When you have been arrested on suspicion of drug possession , driving under the influence (DUI) , assault , or any other criminal offense , you need an attorney who will fight to protect your rights. Once you hire an attorney, however, there are a number of things you can to be proactive on your own behalf as well. You can help your case considerably by keeping an open line of communication with your lawyer and by providing him or her with all information that could be pertinent to your defense.
Before you meet even with your attorney, you should begin to:
Any and all paperwork and documents you receive from police, prosecutors, the court or any government agency could be relevant to your defense. Keep everything in a specific file and be sure to give your lawyer copies of documents such as:
• Search warrants and other documents related to a search executed by police;
• Arrest warrants and accompanying affidavits;
• Documents related to bail and the conditions of your release;
• Any evidence the prosecution has turned over;
• Charging documents;
• Any documents related to prior crimes for which you have been arrested and/or convicted; and
• Documents regarding your next court date
Write Down Your Story
It is not uncommon for criminal defendants to forget details over time, or they may have trouble recounting the situation for their attorneys. As soon as you are able, create a written account of your version of the events leading up to your arrest, booking, and release. It will helpful for you to have this record available when you speak to your attorney, though you may not need to give him or her a copy. Instead, you may wish to use the document as a reference to answer your lawyer’s questions.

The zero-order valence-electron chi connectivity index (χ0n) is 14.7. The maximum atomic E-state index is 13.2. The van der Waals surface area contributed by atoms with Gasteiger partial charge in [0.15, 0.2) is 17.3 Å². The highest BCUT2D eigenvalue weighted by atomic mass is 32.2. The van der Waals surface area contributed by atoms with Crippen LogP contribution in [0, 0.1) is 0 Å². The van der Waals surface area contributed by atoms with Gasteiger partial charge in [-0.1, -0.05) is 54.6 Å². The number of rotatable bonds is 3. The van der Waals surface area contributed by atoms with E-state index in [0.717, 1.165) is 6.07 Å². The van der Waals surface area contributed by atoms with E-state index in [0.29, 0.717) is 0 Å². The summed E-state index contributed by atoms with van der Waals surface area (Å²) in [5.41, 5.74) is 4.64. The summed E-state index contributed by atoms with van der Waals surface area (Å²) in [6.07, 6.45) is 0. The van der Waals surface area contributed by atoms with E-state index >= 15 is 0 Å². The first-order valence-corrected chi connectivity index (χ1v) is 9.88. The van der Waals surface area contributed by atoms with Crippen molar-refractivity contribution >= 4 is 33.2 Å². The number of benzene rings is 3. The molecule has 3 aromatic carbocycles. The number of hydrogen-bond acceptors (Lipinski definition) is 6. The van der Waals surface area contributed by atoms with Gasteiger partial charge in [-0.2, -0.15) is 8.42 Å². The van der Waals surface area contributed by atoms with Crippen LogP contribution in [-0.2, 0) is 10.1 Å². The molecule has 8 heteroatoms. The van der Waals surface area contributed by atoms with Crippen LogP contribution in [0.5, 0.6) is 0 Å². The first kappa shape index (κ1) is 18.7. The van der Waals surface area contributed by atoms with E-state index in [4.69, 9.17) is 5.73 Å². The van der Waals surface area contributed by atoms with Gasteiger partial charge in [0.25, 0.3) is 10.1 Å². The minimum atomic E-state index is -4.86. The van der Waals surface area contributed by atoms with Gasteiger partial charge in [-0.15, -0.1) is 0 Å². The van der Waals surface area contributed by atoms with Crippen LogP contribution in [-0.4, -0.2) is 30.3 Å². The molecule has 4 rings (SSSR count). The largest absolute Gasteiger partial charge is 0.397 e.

Compile a List of Witnesses
Think about people who may need to testify at your trial. Potential witnesses may include:
• Witnesses to the events in question;
• Anyone who can confirm your alibi;
• Those who can speak to your character;
• Anyone who may have information on potential witnesses for the prosecution; and
• Witnesses who can substantiate your version of the events.
Names and contact information for such witnesses are most helpful, but even if you do not know the name of a particular person—a store clerk, for example, or a bartender—you should still include them if you think they could help.
Know Your Rights
Keep in mind that what you tell your attorney is confidential, even if you admit to committing a crime. Your attorney is focused on showing that the prosecutor does not have enough evidence to convict you, ensuring you that you are treated fairly and in accordance with your constitutional rights. At the same time, your attorney cannot ethically introduce evidence or present arguments in court that he or she knows to be false . Criminal defense attorneys understand this fine line, and your lawyer will guide your conversation accordingly.
Contact a Joliet, IL Criminal Defense Attorney
If you are facing criminal charges, our firm can provide individualized and thorough counsel to you, no matter how serious your case may. Attorney Jack L. Zaremba is an experienced Will County criminal defense attorney who will listen to your story and help you formulate an appropriate defense. Call 815-740-4025 for a free consultation today.